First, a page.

Battles: La Di Da Di

Music Reviews
Battles: La Di Da Di

From the opening moments of “The Yabba,” the first track from Battles’ third studio LP La Di Da Di, a kind of tribal bemusement rears its digital maw. Bedazzled by a crescendo of reversed, looped blips, sleigh bells and the persistence of some unknown looming catharsis, “The Yabba” unfolds like a hard-drive nightmare and blooms suddenly into a pixelated psychedelic wonderland. It’s a sign of things to come on the tech-themed La Di Da Di, and a highly listenable mishmash of weirdness that only Battles could have dreamed up.

The group now functions without a vocalist, and the malleability and experimentation of guitarist/bassist/noise-meister Dave Konopka and drummer John Stanier once again flank Ian Williams’ technical mastery. In compositions readymade for bumper music, video games, commercials for shiny tech things, the soundtrack to a motherboard’s biopic and other flexible uses, La Di Da Di is a unique listen, giving large responsibility to the listener to determine or interpret the parameters of its far-reaching sonic liberties. Songs like “Dot Net” and “Dot Com” seem to want to at least on some level steer you toward the likelihood of an aural commentary yearning to be derived from its instrumental catacombs. Whether or not this is accurate is inconsequential, as both of these songs exist in that nebulous realm where perceived intent and reception may never collide.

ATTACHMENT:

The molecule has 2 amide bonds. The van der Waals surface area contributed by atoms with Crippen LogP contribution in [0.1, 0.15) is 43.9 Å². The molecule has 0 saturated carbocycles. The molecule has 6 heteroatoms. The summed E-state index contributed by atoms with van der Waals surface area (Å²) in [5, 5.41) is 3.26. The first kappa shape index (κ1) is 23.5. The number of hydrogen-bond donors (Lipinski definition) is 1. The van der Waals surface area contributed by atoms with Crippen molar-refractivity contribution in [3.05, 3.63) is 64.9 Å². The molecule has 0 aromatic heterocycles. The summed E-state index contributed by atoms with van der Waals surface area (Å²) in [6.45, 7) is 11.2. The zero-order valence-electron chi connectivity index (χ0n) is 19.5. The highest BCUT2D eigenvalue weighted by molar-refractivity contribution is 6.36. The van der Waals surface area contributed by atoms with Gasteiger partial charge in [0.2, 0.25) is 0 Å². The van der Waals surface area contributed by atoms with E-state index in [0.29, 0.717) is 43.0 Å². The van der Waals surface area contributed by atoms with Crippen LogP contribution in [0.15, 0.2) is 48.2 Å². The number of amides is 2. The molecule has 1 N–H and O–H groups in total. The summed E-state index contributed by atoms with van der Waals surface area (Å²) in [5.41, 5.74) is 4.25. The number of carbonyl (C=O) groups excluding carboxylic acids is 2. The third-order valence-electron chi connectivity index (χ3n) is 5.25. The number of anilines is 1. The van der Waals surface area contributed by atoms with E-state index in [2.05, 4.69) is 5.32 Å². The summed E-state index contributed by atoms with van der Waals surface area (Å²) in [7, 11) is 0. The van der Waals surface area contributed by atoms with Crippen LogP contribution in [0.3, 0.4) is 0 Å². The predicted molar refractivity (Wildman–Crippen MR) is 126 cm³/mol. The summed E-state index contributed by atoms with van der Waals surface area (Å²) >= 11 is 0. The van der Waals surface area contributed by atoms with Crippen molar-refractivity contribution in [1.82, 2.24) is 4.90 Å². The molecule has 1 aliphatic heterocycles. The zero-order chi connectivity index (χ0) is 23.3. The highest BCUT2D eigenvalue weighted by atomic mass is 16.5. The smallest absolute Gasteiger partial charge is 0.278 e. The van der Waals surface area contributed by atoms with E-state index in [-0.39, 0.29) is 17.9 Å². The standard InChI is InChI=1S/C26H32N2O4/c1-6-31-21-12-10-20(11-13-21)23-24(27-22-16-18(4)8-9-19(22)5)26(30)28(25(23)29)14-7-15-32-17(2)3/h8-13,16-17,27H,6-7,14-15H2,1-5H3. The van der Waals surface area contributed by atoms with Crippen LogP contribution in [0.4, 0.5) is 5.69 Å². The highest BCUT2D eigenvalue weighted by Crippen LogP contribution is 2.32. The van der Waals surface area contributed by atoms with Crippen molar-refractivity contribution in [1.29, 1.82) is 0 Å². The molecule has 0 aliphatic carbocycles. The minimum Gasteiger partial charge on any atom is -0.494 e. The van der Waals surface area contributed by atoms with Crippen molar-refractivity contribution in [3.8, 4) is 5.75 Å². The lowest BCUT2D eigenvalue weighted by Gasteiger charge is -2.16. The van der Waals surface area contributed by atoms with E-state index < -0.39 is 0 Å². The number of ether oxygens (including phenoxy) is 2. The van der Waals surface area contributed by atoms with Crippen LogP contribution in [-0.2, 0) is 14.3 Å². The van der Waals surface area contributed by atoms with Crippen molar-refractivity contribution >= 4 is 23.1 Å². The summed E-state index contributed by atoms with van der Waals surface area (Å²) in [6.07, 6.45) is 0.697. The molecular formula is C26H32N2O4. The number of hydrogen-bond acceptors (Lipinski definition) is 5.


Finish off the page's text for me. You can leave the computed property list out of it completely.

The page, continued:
The choose-your-own-adventure aspect of Battles’ music is its most endearing accolade. Unflinchingly catchy instrumentals like “Non-Violence” enhance the fun, and borrow from electronic forefathers like Gary Numan (who the band has worked with in the past), Devo and the dancier elements of Nine Inch Nails in equal measure. But that’s not all: there’s Parliament Funkadelic-like rhythmic stew in “Summer Simmer” and hip-hop hints in bangers like “Tyne Wear.”

However you decipher the 1s and 0s, the songs comprising La Di Da Di are timeless vestiges of sound, and by that virtue alone are going to be around for a long time. The fact that they just so happen to be timeless vestiges of sound that are exceedingly pleasing to listen to is icing on the cake for all of mankind, and probably some of robotkind, too.

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